ESA’s X-ray observatory, XMM-Newton, has for the first time allowed scientists to study in detail the formation history of galaxy clusters, not only with single arbitrarily selected objects, but with a complete representative sample of clusters.
XMM-Newton image of galaxy cluster RXCJ0658.5-5556
XMM-Newton image of galaxy cluster RXCJ2337.6+0016
Knowing how these massive objects formed is a key to understanding the past and future of the Universe. Scientists currently base their well-founded picture of cosmic evolution on a model of structure formation where small structures form first and these then make up larger astronomical objects.
Galaxy clusters are the largest and most recently formed objects in the known Universe, and they have many properties that make them great astrophysical ‘laboratories’. For example, they are important witnesses of the structure formation process and important ‘probes’ to test cosmological models.
Norbert Schartel | alfa
Shape matters when light meets atom
05.12.2016 | Centre for Quantum Technologies at the National University of Singapore
Climate cycles may explain how running water carved Mars' surface features
02.12.2016 | Penn State
Have you ever wondered how you see the world? Vision is about photons of light, which are packets of energy, interacting with the atoms or molecules in what...
A multi-institutional research collaboration has created a novel approach for fabricating three-dimensional micro-optics through the shape-defined formation of porous silicon (PSi), with broad impacts in integrated optoelectronics, imaging, and photovoltaics.
Working with colleagues at Stanford and The Dow Chemical Company, researchers at the University of Illinois at Urbana-Champaign fabricated 3-D birefringent...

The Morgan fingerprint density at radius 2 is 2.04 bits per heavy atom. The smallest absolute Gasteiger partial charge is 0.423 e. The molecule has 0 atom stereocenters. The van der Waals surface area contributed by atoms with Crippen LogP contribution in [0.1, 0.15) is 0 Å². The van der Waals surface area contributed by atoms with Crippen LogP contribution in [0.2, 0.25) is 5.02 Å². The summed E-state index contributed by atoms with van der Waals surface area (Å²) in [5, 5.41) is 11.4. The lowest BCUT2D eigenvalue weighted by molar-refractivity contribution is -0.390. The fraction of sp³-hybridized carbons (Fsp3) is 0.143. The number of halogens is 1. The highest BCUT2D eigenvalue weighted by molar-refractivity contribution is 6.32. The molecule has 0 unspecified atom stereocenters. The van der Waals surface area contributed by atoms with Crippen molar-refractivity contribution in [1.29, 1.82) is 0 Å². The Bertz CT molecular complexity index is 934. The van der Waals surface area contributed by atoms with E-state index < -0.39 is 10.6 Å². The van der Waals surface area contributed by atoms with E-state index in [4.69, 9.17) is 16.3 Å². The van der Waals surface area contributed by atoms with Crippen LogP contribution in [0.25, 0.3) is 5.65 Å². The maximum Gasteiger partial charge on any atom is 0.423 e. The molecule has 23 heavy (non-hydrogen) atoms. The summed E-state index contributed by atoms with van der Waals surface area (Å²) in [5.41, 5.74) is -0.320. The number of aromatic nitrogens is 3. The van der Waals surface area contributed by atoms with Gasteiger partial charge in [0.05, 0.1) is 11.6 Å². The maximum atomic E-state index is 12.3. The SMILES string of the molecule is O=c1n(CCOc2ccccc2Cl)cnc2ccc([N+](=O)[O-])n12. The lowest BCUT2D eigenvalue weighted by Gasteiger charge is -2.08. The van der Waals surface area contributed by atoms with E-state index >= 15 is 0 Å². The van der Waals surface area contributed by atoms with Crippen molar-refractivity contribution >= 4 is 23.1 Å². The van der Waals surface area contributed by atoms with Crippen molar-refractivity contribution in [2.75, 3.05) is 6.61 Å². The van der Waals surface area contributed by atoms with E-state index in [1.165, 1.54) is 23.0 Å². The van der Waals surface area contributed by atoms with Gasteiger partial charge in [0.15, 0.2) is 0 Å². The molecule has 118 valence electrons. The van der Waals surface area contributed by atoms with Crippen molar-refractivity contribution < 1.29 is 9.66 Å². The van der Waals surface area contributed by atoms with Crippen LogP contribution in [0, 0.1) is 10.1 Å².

In experiments with magnetic atoms conducted at extremely low temperatures, scientists have demonstrated a unique phase of matter: The atoms form a new type of quantum liquid or quantum droplet state. These so called quantum droplets may preserve their form in absence of external confinement because of quantum effects. The joint team of experimental physicists from Innsbruck and theoretical physicists from Hannover report on their findings in the journal Physical Review X.
“Our Quantum droplets are in the gas phase but they still drop like a rock,” explains experimental physicist Francesca Ferlaino when talking about the...
The Max Planck Institute for Physics (MPP) is opening up a new research field. A workshop from November 21 - 22, 2016 will mark the start of activities for an innovative axion experiment. Axions are still only purely hypothetical particles. Their detection could solve two fundamental problems in particle physics: What dark matter consists of and why it has not yet been possible to directly observe a CP violation for the strong interaction.
The “MADMAX” project is the MPP’s commitment to axion research. Axions are so far only a theoretical prediction and are difficult to detect: on the one hand,...
Broadband rotational spectroscopy unravels structural reshaping of isolated molecules in the gas phase to accommodate water
In two recent publications in the Journal of Chemical Physics and in the Journal of Physical Chemistry Letters, researchers around Melanie Schnell from the Max...
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